The 2015 Dancing on the Edge Festival kicked off last night at the Firehall with the return of Festival favourite Paul-André Fortier, here presenting a new duet, Misfit Blues, that he choreographed for himself and Regina-based dance legend Robin Poitras. The set, designed by Edward Poitras, is comprised of a large white plastic circular tarpaulin that floats like a big glowing moon above the black marley of the stage, and upon which, positioned slightly stage right, there is a bench wrapped in what appeared to be layers of saran wrap or clear packing tape. Around the edges of this space are various props: piles of clothes stage right and left; a large stand-up electric fan upstage right; a closed suitcase on a tabletop with the Latin phrase "pro pelle cutem" written on it (which, after a Google search, I have subsequently learned is the motto of the Hudson's Bay Company, meaning "skin for skin [and/or leather]") upstage left; and, most curiously (and slightly menacingly), another suitcase downstage left, this one open and spilling various fur pelts before the open mouth of a stuffed dog.
Our senses thus primed to anticipate something more theatrical or narrative-based, Fortier and Poitras immediately undercut these expectations, emerging casually from the wings to strike a series of simple conjunctive poses in the middle of the white tarpaulin. There is no music, no fancy lighting: just two bodies silently arcing and torquing their arms and torsos and legs to form a succession of symbiotic tableaux. All we hear is the slight squish of the dancers' shoes (Fortier's black oxfords and Poitras' bright orange trainers) as they shift from position to position. (A bit later Poitras will change her shoes, joining Fortier in making another foot-related sound on the tarpaulin by crawling about on all fours and tapping their toes on the floor.) Eventually the pair moves to the bench, where they resume their sculptural duet, but this time sitting, and mainly shifting the balance and direction and weight of their upper bodies in response to each other. At a certain point Fortier gets up from the bench and moves downstage, bending his legs and extending one arm to the side, beginning a version of a solo that he will repeat throughout the piece, one that builds on his trademark wingspan to trace a series of gestural phrases and semi-indexical hails through the air. Indeed, one of the most compelling things to me about Fortier as a dancer is how he moves his arms: to watch him slide one of these limbs from his side and extend it into space, always punctuating the movement with a clear separation between the fingers, is to share in a sublime moment of kinaesthetic grace.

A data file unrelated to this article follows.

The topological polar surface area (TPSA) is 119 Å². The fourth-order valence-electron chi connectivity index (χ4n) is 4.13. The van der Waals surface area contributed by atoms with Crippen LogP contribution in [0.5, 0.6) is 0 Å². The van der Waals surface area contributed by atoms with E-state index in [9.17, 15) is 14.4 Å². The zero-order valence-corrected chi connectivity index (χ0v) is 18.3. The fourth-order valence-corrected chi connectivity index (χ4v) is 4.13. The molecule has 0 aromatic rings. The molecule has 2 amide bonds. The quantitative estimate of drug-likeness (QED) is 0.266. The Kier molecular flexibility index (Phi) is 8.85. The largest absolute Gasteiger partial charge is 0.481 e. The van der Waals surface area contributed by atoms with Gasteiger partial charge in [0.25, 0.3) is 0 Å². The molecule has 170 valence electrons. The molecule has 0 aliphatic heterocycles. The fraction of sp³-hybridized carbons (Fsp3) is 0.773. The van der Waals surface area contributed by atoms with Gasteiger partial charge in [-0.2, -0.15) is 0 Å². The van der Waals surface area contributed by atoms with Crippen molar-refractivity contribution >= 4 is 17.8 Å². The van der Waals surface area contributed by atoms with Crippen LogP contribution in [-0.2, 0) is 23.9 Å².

Not that Poitras is any slouch in the grace department (although it must be said that Fortier has given her a less obviously "dancey" movement vocabulary, and no solo, preferring to carry her around at the beginning like a rag-doll, and later even dancing her body for her). In one of my favourite moments in the piece, Fortier begins "walking" in place, pumping his arms forward and back in a rhythmic motion. Poitras, who has been doing a quick change off to the side, joins him mid-stride, as it were, perfectly coordinating her arms to Fortier's. At a certain point the pair begins a slow turn on the spot, all the while continuing to windmill their arms. Then the pace quickens, to the point where Poitras' arms start to flail off in all directions. But, without missing a beat, she finds the rhythm again, matching Fortier arm for arm, breath for breath. It's such a simple bit of unison choreography, but in its very simplicity reveals something profound about the beauty of two bodies being perfectly in sync.
That said, Misfit Blues, is not merely an abstract exploration of the possibilities of pedestrian movement. Those props are there for a reason, and Fortier and Poitras, in addition to revealing to us their dancing selves, also take on what I'm going to call clown roles, speaking to each other in pidgin Russian as they enact various scenes of physical buffoonery, starting with an energetic upside down sequence on the bench. These bits are hilarious, but are also filled with magical and truly surprising instances of movement, as when--most wondrously for me--the pair use that aforementioned fan to compete to see whose white tissue can be blown the furthest into space. Here, and elsewhere in the piece, we are shown that dance is not just a sequence of choreographed steps; it is the movement of all things in time and space.
Sometimes that movement is more and sometimes less theatrical; the juxtaposition of the pedestrian and the performative in this piece invites interpretation, to be sure, but it also resists easy synthesis. Just ask that stuffed dog, who, while not speaking, it turns out has been keeping a very close eye on the proceedings.